I think a significant move from Imitation to Integration occurred when I truly understood when and why other imbalances outweighed material (other than a sacrifice to force mate).

Some examples of this include:

  • Sacrificing the exchange in order to get control over key squares. 
Here's an example that impressed me.


  • Sacrificing a pawn to clear a square or line.
  • Foregoing a material gain in order to maintain the intiative. 
Here is a famous example of declining to win material for a greater positional advantage.


    In short, you begin to understand "Why" as well as "How" good moves are made in chess. Integration happens when the many various pieces of knowledge that you learn during the Imitation stage start to come together - hence "integration."

    Getting Past the Positional "Shiny and New"

    Reading How to Reassess Your Chess and Sunil Weermantry's Best Lessons of a Chess Coach opened a whole new world for me. Positional play started to give me some direction in what types of moves to make. However, because I didn't have a minimum level of integration, each new positional element I discovered was like a hammer and every chess position looked like a nail.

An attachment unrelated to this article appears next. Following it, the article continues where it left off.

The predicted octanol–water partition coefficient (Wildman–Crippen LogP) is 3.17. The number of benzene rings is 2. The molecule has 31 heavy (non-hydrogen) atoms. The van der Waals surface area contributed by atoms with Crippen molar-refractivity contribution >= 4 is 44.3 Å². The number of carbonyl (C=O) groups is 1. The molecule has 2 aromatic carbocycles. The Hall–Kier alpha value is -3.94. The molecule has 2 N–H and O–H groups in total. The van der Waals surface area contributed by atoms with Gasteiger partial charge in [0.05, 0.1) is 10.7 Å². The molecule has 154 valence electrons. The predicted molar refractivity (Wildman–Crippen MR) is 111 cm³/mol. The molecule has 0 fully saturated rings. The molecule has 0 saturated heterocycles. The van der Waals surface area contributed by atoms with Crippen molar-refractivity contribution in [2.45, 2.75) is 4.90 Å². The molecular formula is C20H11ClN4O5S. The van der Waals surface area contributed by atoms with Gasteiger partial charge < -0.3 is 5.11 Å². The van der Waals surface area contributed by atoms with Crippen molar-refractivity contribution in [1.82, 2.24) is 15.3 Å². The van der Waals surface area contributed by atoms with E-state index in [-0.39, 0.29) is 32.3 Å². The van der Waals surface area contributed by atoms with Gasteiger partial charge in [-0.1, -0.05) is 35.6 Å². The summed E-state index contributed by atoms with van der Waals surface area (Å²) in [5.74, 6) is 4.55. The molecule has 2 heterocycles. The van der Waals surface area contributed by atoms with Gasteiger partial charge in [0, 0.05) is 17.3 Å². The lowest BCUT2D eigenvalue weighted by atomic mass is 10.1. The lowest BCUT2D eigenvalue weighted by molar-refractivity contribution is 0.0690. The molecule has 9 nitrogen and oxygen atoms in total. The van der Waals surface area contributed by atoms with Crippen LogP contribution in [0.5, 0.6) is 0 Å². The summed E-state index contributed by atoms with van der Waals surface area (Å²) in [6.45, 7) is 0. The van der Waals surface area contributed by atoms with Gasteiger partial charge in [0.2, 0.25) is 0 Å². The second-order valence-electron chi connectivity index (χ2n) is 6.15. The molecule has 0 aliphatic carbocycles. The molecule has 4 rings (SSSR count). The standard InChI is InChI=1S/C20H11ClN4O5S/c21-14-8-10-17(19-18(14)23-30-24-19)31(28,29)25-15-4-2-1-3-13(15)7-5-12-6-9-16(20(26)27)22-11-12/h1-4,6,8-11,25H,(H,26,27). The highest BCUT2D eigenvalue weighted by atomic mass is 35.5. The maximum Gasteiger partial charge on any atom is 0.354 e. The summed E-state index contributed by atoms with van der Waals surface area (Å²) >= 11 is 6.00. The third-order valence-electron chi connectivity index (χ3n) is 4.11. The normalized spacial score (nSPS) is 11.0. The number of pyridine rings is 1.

The following game excerpt from Best Lessons of a Chess Coach among other things introduced me to the concept of the knight outpost.



    After this game, I played a friendly game with a friend. Jeremy Silman wrote in How to Reassess Your Chess that an advanced outpost was so important that it was worth a few moves or even a pawn to create one. So I spent five or six moves creating an outpost for my knight on my opponent's queenside. I was so proud of my achievement!

    However, the knight was so far from the action of the game that I ended up losing to a kingside attack. As my friend told me, "Everyone on the planet knew you were creating that outpost for your knight. None of us knew what the knight was going to do once it got there."

    As I progressed in my understanding, I learned when it was appropriate to use this positional tool and most importantly - where! Integration combines each newly learned element of chess knowledge and puts it into the context of our other knowledge.